It is generally accepted that when it comes to investing, there is a relationship between risk and returns. When done intelligently, increasing portfolio risk provides a corresponding increase to expected return. Conversely, by accepting a lower expected return, an investor can reduce their investment risk. By combining a risky asset class (stocks) that carry a high expected return, with lower risk assets like cash and bonds, investors can position themselves on the risk-return spectrum where they feel most comfortable.

The link between risk and return tends to break down at the extremes. On one hand, investors could take large and imprudent risks that are unlikely to be rewarded. On the other hand, they could become so conservative in their investments that they inadvertently amplify a different type of risk within their portfolio. The latter scenario is the focus of this post.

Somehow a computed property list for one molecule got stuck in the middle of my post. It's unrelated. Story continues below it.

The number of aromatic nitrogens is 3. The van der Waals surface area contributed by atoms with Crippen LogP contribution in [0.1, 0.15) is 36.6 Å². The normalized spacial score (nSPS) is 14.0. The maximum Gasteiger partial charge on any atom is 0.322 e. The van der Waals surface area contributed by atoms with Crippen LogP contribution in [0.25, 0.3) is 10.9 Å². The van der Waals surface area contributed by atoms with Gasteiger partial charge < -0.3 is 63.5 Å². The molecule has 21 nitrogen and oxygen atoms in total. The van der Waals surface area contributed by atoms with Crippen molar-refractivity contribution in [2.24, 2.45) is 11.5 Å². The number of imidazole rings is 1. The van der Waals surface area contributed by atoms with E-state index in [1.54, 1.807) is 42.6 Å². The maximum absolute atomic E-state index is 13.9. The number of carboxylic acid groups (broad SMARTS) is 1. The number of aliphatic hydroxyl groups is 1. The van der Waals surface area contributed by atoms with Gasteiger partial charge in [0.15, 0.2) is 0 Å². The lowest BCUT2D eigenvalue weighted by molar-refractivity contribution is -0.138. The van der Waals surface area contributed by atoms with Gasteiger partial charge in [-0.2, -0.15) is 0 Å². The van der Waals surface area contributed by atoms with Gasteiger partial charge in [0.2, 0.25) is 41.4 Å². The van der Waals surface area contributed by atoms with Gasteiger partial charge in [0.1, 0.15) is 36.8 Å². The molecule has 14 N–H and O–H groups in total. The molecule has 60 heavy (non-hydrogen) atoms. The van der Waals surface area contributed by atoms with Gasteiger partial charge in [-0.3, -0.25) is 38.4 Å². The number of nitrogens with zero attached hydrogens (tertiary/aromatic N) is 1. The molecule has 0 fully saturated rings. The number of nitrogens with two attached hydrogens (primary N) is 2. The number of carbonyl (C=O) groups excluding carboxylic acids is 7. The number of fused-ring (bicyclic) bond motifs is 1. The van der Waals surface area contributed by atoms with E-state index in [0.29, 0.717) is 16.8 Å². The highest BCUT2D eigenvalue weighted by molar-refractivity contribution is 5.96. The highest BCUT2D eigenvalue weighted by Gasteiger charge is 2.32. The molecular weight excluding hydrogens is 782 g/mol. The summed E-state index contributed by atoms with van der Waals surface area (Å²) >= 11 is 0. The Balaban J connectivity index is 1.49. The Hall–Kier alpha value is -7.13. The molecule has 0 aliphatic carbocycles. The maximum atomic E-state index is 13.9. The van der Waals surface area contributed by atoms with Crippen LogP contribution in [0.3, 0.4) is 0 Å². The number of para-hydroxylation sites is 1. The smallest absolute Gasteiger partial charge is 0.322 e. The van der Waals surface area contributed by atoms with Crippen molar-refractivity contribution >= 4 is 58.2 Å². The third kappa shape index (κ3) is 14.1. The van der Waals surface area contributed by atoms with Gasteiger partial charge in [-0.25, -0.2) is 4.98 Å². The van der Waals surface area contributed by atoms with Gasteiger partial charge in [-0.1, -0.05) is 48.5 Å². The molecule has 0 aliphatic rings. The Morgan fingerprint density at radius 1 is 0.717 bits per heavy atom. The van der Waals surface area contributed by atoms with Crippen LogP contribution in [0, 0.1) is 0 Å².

The primary goal of a typical conservative investor is the preservation of capital. They are willing to accept a low expected return to avoid losses. To do this, they may eliminate riskier assets (like stocks) altogether. The chart below illustrates the efficacy of this approach. Going back to the 1920s, there has never been a ten year period where a portfolio of cash investments or bonds have experienced a decline.

Source: Morningstar Direct. Analysis form 1/1/1926 – 12/31/2019. Includes all 10-year periods using monthly returns. “Rolling” means all 10 year periods calculated in 120 month increments. Returns are annualized. Cash is represented by the IA SBBI US 30 Day T-bill TR USD Index, bonds represented by the IA SBBI US IT Govt TR USD Index.